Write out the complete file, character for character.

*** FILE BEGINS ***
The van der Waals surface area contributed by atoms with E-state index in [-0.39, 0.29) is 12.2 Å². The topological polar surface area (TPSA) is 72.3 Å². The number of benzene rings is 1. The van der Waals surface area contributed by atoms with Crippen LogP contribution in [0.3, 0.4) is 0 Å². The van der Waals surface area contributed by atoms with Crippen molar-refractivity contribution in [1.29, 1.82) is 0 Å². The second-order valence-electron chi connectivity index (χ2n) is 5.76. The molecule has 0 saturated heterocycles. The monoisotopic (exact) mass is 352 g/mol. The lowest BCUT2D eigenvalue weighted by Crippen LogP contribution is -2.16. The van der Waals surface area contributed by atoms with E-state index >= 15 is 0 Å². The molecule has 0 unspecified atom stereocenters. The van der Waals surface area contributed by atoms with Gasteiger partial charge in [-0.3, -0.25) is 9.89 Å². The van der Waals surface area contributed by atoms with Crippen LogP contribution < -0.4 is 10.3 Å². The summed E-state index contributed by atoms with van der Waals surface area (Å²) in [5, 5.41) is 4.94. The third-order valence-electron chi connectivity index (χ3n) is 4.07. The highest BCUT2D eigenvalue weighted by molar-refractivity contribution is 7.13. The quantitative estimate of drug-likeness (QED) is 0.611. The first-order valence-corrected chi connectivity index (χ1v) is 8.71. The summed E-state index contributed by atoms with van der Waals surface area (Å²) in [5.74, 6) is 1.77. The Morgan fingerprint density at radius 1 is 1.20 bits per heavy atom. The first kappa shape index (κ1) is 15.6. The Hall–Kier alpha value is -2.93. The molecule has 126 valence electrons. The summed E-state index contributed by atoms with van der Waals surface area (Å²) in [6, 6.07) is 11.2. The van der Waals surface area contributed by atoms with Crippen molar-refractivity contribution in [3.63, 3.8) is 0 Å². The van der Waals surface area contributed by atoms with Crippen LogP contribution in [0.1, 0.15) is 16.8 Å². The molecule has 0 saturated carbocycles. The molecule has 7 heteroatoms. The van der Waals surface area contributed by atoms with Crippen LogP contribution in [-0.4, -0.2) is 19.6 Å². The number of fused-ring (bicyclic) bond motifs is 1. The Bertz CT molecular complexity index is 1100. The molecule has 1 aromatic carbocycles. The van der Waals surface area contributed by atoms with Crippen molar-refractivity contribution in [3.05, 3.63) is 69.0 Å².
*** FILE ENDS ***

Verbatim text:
The van der Waals surface area contributed by atoms with E-state index in [-0.39, 0.29) is 12.2 Å². The topological polar surface area (TPSA) is 72.3 Å². The number of benzene rings is 1. The van der Waals surface area contributed by atoms with Crippen LogP contribution in [0.3, 0.4) is 0 Å². The van der Waals surface area contributed by atoms with Crippen molar-refractivity contribution in [1.29, 1.82) is 0 Å². The second-order valence-electron chi connectivity index (χ2n) is 5.76. The molecule has 0 saturated heterocycles. The monoisotopic (exact) mass is 352 g/mol. The lowest BCUT2D eigenvalue weighted by Crippen LogP contribution is -2.16. The van der Waals surface area contributed by atoms with E-state index >= 15 is 0 Å². The molecule has 0 unspecified atom stereocenters. The van der Waals surface area contributed by atoms with Gasteiger partial charge in [-0.3, -0.25) is 9.89 Å². The van der Waals surface area contributed by atoms with Crippen LogP contribution < -0.4 is 10.3 Å². The summed E-state index contributed by atoms with van der Waals surface area (Å²) in [5, 5.41) is 4.94. The third-order valence-electron chi connectivity index (χ3n) is 4.07. The highest BCUT2D eigenvalue weighted by molar-refractivity contribution is 7.13. The quantitative estimate of drug-likeness (QED) is 0.611. The first-order valence-corrected chi connectivity index (χ1v) is 8.71. The summed E-state index contributed by atoms with van der Waals surface area (Å²) in [5.74, 6) is 1.77. The Morgan fingerprint density at radius 1 is 1.20 bits per heavy atom. The first kappa shape index (κ1) is 15.6. The Hall–Kier alpha value is -2.93. The molecule has 126 valence electrons. The summed E-state index contributed by atoms with van der Waals surface area (Å²) in [6, 6.07) is 11.2. The van der Waals surface area contributed by atoms with Crippen molar-refractivity contribution in [3.63, 3.8) is 0 Å². The van der Waals surface area contributed by atoms with Crippen LogP contribution in [0.1, 0.15) is 16.8 Å². The molecule has 0 saturated carbocycles. The molecule has 7 heteroatoms. The van der Waals surface area contributed by atoms with Crippen LogP contribution in [-0.4, -0.2) is 19.6 Å². The number of fused-ring (bicyclic) bond motifs is 1. The Bertz CT molecular complexity index is 1100. The molecule has 1 aromatic carbocycles. The van der Waals surface area contributed by atoms with Crippen molar-refractivity contribution in [3.05, 3.63) is 69.0 Å².